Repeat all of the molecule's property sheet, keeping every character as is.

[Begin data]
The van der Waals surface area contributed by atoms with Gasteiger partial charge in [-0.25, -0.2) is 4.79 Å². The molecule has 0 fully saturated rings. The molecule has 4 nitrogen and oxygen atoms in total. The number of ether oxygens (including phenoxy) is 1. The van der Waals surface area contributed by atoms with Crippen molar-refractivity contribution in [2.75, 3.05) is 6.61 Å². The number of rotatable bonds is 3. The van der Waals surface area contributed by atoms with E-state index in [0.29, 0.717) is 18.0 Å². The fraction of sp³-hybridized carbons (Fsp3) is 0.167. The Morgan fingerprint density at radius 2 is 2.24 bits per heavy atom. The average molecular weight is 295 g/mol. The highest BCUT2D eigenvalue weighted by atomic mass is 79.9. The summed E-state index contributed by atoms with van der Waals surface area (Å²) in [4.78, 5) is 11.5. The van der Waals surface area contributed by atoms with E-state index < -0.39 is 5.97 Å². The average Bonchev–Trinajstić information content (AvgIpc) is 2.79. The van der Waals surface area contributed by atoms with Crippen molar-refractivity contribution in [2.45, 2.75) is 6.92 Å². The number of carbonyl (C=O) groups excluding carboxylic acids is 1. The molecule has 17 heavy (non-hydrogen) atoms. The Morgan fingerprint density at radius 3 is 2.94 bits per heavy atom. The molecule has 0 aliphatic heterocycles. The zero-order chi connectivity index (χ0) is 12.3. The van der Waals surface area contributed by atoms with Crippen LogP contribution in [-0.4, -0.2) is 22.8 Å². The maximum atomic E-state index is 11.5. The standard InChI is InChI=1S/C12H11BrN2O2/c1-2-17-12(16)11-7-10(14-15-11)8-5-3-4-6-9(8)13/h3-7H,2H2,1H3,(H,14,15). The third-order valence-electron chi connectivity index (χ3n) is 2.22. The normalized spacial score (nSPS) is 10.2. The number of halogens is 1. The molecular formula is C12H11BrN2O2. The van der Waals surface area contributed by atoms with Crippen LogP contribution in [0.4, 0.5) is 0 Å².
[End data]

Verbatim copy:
The van der Waals surface area contributed by atoms with Gasteiger partial charge in [-0.25, -0.2) is 4.79 Å². The molecule has 0 fully saturated rings. The molecule has 4 nitrogen and oxygen atoms in total. The number of ether oxygens (including phenoxy) is 1. The van der Waals surface area contributed by atoms with Crippen molar-refractivity contribution in [2.75, 3.05) is 6.61 Å². The number of rotatable bonds is 3. The van der Waals surface area contributed by atoms with E-state index in [0.29, 0.717) is 18.0 Å². The fraction of sp³-hybridized carbons (Fsp3) is 0.167. The Morgan fingerprint density at radius 2 is 2.24 bits per heavy atom. The average molecular weight is 295 g/mol. The highest BCUT2D eigenvalue weighted by atomic mass is 79.9. The summed E-state index contributed by atoms with van der Waals surface area (Å²) in [4.78, 5) is 11.5. The van der Waals surface area contributed by atoms with E-state index < -0.39 is 5.97 Å². The average Bonchev–Trinajstić information content (AvgIpc) is 2.79. The van der Waals surface area contributed by atoms with Crippen molar-refractivity contribution in [2.45, 2.75) is 6.92 Å². The number of carbonyl (C=O) groups excluding carboxylic acids is 1. The molecule has 17 heavy (non-hydrogen) atoms. The Morgan fingerprint density at radius 3 is 2.94 bits per heavy atom. The molecule has 0 aliphatic heterocycles. The zero-order chi connectivity index (χ0) is 12.3. The van der Waals surface area contributed by atoms with Crippen LogP contribution in [-0.4, -0.2) is 22.8 Å². The maximum atomic E-state index is 11.5. The standard InChI is InChI=1S/C12H11BrN2O2/c1-2-17-12(16)11-7-10(14-15-11)8-5-3-4-6-9(8)13/h3-7H,2H2,1H3,(H,14,15). The third-order valence-electron chi connectivity index (χ3n) is 2.22. The normalized spacial score (nSPS) is 10.2. The number of halogens is 1. The molecular formula is C12H11BrN2O2. The van der Waals surface area contributed by atoms with Crippen LogP contribution in [0.4, 0.5) is 0 Å².